Tuesday, July 22, 2008

Trip to Nathiagali

During the week at the appointed times, the men unfold prayer mats. Occasionally a large blue rug is spread on the lawn so a group of them can pray. As ablutions are done before prayer it puts a lot of pressure on the one public bathroom but the hotel staff are accommodating and open unoccupied rooms for our participants when asked. Emel has opened his room for the 6 female participants so they can wash and pray. When I learn several days into the workshop about the lack of washrooms, I offer my room, even tidied it up somewhat but no one takes me up on my offer.

In many Muslim countries, Friday is a half day. We have planned additional time for prayer on Friday so the men can go to the mosque but when participants ask for extra time so they can visit Nathiagali, we shift around the timetable. Along with Murree, Nathiagali is a very popular tourist place not only because it is accessible to Islamabad..

Nathiagali is at the top of the mountain close to Abbottabad. Our participants have been so keen, hardworking and dedicated, we feel they deserve a chance to get out and see the sights. But not personally being one for tourist places in general, I don’t appreciate why they want to see a tourist town. So when I do visit it on the weekend, I am charmed of Nathiagali.

First, in its favour, I seem to be the only non-Pakistani tourist. The mountain is stunning. Curving roads, stupendous scenery and clear vistas. This is also the site of a massive earthquake several years ago. My friends point out the incredible difficulty of reaching people in this area, many of whom were stranded for weeks on these steep inaccessible peaks. There are still people living in the tents supplied at the time. Much of the aid, we are told, has yet to reach most of them.

Nathiagali means street and that is what it is at the top, a narrow crowded street. There are young boys selling circlets of daisies and floss candy, shops with precious stones and gems from China, pashmina shawls so soft they practically lift off your hands when you hold them and sandlewood boxes from Kashmir. Kids clamour on gaily decorated donkeys and mango milkshakes are prepared while you wait.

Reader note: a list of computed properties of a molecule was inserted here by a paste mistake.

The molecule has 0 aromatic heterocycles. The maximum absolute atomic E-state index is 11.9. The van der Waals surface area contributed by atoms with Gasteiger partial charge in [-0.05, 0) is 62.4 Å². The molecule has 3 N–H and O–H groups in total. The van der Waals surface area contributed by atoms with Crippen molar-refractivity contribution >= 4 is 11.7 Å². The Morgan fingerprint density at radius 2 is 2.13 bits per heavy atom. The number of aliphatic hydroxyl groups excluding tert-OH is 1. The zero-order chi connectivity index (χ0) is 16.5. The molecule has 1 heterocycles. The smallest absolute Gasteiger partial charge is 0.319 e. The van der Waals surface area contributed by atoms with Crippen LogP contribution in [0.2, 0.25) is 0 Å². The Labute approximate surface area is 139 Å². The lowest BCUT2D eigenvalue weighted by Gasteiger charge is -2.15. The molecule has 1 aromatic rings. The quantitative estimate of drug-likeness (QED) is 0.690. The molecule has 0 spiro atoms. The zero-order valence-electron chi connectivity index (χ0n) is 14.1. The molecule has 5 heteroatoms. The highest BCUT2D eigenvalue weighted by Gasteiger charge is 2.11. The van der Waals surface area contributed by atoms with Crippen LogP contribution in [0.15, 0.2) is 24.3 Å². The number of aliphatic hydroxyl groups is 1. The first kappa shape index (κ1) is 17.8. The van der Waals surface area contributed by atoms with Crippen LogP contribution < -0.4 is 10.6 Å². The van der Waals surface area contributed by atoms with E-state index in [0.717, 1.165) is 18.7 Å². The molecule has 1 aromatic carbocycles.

We meander down the street along with all the other gaily dressed families. There is not much tourist trade in Pakistan right now and I am the only foreigner around. One young fellow stands close to me and asks his friend to take my picture on his cellphone camera. I ask him if he is going to tell people I am his girlfriend or his aunt. He smiles and laughs but doesn’t understand English. My friends tell me I might be on YouTube now.

We stop in at a wonderful eating place, that just hangs over the edge of a ravine, where I get the photos of these chickens on spits that are being turned by hand. About half the time we are in Nathiagali, the town is shrouded in mist or perhaps it should be more rightly called low hanging clouds. The men go off on the mountain trails to have a look at the monkeys while we women move in and out of all the jewelry stalls.

Photos: view on Kashmir Hwy; Nathiagali; Boy selling circlets; Chicken Roasts on Spit



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